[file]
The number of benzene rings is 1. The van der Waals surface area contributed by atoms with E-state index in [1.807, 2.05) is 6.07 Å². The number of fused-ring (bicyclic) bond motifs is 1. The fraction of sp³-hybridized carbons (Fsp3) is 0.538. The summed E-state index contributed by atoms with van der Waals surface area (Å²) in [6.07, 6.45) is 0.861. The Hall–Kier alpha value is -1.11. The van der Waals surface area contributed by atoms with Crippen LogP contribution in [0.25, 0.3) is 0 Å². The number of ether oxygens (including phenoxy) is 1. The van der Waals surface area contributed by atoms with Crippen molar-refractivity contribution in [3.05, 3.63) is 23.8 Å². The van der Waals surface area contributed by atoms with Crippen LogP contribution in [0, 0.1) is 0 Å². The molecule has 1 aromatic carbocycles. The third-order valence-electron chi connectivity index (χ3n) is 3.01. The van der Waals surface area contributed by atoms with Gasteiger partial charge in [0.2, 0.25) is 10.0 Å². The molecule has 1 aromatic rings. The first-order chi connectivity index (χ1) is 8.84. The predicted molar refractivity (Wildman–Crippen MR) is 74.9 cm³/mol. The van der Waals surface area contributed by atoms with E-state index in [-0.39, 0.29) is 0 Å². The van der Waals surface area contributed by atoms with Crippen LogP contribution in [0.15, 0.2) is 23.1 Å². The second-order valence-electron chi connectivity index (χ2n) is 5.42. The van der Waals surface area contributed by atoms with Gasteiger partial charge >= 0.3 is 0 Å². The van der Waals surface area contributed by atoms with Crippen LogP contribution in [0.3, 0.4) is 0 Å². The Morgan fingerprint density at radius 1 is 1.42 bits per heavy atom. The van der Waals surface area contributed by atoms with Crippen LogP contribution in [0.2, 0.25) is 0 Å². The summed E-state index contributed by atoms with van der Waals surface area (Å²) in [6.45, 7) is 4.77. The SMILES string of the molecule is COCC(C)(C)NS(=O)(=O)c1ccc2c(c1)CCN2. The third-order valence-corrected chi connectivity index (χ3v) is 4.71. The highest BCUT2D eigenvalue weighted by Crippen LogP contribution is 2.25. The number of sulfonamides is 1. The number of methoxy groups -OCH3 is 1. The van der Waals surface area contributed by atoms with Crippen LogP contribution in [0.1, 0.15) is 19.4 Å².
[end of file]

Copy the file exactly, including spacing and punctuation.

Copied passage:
The number of benzene rings is 1. The van der Waals surface area contributed by atoms with E-state index in [1.807, 2.05) is 6.07 Å². The number of fused-ring (bicyclic) bond motifs is 1. The fraction of sp³-hybridized carbons (Fsp3) is 0.538. The summed E-state index contributed by atoms with van der Waals surface area (Å²) in [6.07, 6.45) is 0.861. The Hall–Kier alpha value is -1.11. The van der Waals surface area contributed by atoms with Crippen LogP contribution in [0.25, 0.3) is 0 Å². The number of ether oxygens (including phenoxy) is 1. The van der Waals surface area contributed by atoms with Crippen molar-refractivity contribution in [3.05, 3.63) is 23.8 Å². The van der Waals surface area contributed by atoms with Crippen LogP contribution in [0, 0.1) is 0 Å². The molecule has 1 aromatic carbocycles. The third-order valence-electron chi connectivity index (χ3n) is 3.01. The van der Waals surface area contributed by atoms with Gasteiger partial charge in [0.2, 0.25) is 10.0 Å². The molecule has 1 aromatic rings. The first-order chi connectivity index (χ1) is 8.84. The predicted molar refractivity (Wildman–Crippen MR) is 74.9 cm³/mol. The van der Waals surface area contributed by atoms with E-state index in [-0.39, 0.29) is 0 Å². The van der Waals surface area contributed by atoms with Crippen LogP contribution in [0.15, 0.2) is 23.1 Å². The second-order valence-electron chi connectivity index (χ2n) is 5.42. The van der Waals surface area contributed by atoms with Gasteiger partial charge >= 0.3 is 0 Å². The van der Waals surface area contributed by atoms with Crippen LogP contribution in [0.3, 0.4) is 0 Å². The Morgan fingerprint density at radius 1 is 1.42 bits per heavy atom. The van der Waals surface area contributed by atoms with Crippen LogP contribution in [0.2, 0.25) is 0 Å². The summed E-state index contributed by atoms with van der Waals surface area (Å²) in [6.45, 7) is 4.77. The SMILES string of the molecule is COCC(C)(C)NS(=O)(=O)c1ccc2c(c1)CCN2. The third-order valence-corrected chi connectivity index (χ3v) is 4.71. The highest BCUT2D eigenvalue weighted by Crippen LogP contribution is 2.25. The number of sulfonamides is 1. The number of methoxy groups -OCH3 is 1. The van der Waals surface area contributed by atoms with Crippen LogP contribution in [0.1, 0.15) is 19.4 Å².